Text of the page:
New Rule Will End New York City Use of Worst Heating Oils, Give Big Apple Citizens Dramatically Cleaner Air

April 21, 2011
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NEWS RELEASE

Contact:

Andy Darrell, 917-912-3605,adarrell@edf.org
Isabelle Silverman, 917-445-6385,isilverman@edf.org

(New York City -- April 21, 2011) Environmental Defense Fund (EDF) praised an announcement by New York City Mayor Michael Bloomberg today that the city will phase out the use of unrefined oil sludge and the most-polluting grades of heating oil.

"Today's announcement means we'll soon see the end of black smoke belching into Big Apple air," said EDF President Fred Krupp. "This is the single biggest step that New York City can take to make the air we breathe cleaner and healthier."

EDF worked with city officials and other environmental and health groups to help create the changes to the city's boiler permitting regulations. The new rules will phase out local consumption of Nos. 4 and 6 heating oils – the two most polluting grades. Soot from buildings burning those two types of oil are responsible for more than 85% of the heating oil soot emissions in the city – more than all New York City cars and trucks combined.

Buildings can instead use a range of cleaner-burning fuels, including No. 2 heating oil or natural gas. Buildings will have to stop using No. 6 heating oil, which is basically unrefined sludge, by the year 2015. They will also have to gradually phase out No. 4 heating oil by the year 2030. In all, ten thousand city buildings willtransition to cleaner fuel, and will stop burning about 300 million gallons of dirty heating oil each year.

New York City's most innovative leaders are already moving away from dirty heating oil, and are touting the benefits of the upgrade. One example is the iconic Central Park West co-op The Beresford, at the corner of 81st Street.

After an elderly building resident challenged The Beresford's board to develop a green initiative, board members began the process of changing from dirty heating oil to natural gas – without waiting for regulation. To reduce the costs of having the high-pressure natural gas main brought to the building, they persuaded a neighboring pre-war coop -- 15 West 81st Street – to convert to natural gas as well. Both buildings approached Con Ed together, identified city incentive programs, and engaged an engineer and a green energy consultant to help them chart a course to cleaner air.

"The health and business advantages for switching to clean heating fuel are compelling," said John Phufas, the Beresford's vice-president. "Getting neighboring buildings involved not only lowers the cost of converting to natural gas, but also expedites the entire conversion process. We're thrilled that The Beresford and 15 West 81st Street are doing their part for the environment of New York City.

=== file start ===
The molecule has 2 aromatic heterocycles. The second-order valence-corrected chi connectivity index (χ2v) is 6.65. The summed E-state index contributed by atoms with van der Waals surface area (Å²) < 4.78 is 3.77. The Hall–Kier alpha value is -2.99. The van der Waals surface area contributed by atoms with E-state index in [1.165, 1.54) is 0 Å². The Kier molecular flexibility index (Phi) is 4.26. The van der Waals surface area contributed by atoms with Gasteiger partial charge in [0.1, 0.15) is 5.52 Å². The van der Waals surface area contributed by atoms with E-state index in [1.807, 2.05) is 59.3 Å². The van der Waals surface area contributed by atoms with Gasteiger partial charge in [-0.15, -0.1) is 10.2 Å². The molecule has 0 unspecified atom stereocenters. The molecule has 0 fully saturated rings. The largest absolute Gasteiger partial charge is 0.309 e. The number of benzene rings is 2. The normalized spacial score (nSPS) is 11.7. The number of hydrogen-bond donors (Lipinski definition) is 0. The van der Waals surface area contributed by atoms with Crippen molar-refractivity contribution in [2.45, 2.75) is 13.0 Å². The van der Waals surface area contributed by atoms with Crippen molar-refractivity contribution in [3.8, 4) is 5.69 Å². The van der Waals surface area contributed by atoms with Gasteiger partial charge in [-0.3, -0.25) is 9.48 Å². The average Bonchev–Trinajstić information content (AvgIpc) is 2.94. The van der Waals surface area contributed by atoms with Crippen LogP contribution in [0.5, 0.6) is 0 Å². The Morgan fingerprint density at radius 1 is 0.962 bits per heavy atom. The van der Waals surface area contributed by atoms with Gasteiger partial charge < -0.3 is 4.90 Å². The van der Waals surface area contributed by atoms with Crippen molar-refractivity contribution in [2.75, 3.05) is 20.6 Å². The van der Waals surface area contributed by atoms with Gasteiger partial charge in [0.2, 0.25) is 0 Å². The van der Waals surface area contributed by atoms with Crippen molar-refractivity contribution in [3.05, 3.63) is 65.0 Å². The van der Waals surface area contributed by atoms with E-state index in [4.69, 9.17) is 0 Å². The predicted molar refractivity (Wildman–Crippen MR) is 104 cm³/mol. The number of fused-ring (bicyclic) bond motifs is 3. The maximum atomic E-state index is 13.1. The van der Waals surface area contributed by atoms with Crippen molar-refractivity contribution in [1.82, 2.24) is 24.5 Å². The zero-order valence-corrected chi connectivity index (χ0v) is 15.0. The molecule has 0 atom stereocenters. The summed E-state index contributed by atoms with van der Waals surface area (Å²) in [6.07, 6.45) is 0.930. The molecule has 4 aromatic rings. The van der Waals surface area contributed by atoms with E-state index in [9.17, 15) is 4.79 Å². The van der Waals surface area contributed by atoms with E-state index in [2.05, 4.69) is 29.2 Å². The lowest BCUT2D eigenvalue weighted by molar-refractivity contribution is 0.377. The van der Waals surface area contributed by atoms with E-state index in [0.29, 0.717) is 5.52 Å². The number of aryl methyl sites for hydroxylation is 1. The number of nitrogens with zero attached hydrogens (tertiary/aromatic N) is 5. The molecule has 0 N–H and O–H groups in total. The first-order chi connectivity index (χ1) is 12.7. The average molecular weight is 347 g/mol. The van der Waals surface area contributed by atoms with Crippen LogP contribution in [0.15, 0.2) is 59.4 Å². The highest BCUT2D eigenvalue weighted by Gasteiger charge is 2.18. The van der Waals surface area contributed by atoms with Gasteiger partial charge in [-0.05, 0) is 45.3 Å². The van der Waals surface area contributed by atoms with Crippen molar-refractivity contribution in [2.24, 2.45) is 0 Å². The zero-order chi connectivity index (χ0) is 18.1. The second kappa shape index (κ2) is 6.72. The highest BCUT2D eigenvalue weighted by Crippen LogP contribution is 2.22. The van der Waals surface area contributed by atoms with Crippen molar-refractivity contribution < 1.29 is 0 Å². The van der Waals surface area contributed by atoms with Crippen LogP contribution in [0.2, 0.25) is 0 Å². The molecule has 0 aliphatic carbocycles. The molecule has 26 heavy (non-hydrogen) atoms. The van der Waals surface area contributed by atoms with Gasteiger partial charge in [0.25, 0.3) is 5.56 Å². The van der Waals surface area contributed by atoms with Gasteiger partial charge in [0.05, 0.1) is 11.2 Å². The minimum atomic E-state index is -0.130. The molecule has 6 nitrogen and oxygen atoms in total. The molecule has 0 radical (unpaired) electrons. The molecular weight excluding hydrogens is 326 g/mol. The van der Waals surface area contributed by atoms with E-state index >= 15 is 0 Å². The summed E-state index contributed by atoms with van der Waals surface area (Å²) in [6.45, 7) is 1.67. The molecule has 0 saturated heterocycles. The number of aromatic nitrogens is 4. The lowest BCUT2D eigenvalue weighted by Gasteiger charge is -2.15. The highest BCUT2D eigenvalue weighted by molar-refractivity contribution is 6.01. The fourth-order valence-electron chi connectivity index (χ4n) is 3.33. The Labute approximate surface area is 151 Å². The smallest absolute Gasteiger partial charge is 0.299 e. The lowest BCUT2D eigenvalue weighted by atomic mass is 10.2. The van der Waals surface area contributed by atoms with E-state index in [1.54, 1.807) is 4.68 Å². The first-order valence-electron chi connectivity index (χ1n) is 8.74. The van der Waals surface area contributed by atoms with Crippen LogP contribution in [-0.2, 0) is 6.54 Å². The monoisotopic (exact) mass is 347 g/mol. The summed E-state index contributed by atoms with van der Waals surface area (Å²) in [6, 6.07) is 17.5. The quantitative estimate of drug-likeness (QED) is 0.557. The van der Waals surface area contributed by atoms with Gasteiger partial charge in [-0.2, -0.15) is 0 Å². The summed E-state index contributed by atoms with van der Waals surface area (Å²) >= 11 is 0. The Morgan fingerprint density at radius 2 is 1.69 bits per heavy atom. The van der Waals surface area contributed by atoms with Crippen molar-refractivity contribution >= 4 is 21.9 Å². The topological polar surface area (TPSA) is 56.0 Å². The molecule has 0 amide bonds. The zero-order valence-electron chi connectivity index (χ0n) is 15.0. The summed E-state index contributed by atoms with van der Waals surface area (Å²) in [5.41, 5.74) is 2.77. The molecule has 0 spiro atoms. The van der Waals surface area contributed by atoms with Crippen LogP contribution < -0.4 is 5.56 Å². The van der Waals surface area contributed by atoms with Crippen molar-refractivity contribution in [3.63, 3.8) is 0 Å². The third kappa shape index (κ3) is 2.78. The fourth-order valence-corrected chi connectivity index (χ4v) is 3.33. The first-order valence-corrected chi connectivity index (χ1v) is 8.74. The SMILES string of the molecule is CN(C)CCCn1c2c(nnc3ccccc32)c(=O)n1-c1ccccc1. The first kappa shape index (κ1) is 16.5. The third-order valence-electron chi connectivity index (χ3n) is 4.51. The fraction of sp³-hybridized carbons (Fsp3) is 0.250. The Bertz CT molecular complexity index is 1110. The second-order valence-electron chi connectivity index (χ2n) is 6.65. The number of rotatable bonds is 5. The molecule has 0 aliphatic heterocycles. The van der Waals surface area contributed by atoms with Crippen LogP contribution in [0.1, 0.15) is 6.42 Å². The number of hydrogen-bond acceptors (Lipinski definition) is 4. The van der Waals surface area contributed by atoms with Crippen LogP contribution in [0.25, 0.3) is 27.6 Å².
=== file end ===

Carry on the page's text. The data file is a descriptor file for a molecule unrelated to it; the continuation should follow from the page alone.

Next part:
Other local leaders have similar success stories.

"When I learned that our building was on EDF's dirty building list, our Board decided that it made good business sense to convert to natural gas and stop polluting the air we all breathe," said Jerry Cohen, a coop board member at 910 Park Avenue. "This has truly been a win/win."

"Cooper Square Realty is committed to working with our clients to upgrade to cleaner heating fuel as fast as possible," said David Kuperberg, CEO of Cooper Square Realty. "Recently, we converted a 214-unit building in Brooklyn, which resulted in immediate operating cost savings and pollution reduction."

"We are committed to converting two of our No. 6 oil-burning commercial buildings in Manhattan to natural gas by the end of the year," said Jonathan Rosen of United Realty Management Company, Inc. "If necessary, we will first switch to No. 2 heating oil while waiting for Con Edison to bring the gas line. We are planning on converting our entire portfolio of No. 6 oil buildings to No. 2 heating oil or natural gas within the next three years."

Mayor Bloomberg announced the final rule today as part of the updated PlaNYC, a comprehensive citywide plan for a healthier environment.

"Today's PlaNYC update is a blueprint for clean energy in America's biggest city," said Andy Darrell, EDF's New York Regional Director. "It shows how policy reform, individual action and private sector innovation can work together to deliver results for healthy air and climate. It's filled with practical steps we can take at the neighborhood and city scale – and the new heating oil rules are the best example."

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The parties quoted above are all available for interviews with the media. Please contact Isabelle Silverman at 917-445-6385 or isilverman@edf.org to reach them.

The updated PlaNYC can be found at http://www.nyc.gov/html/planyc2030/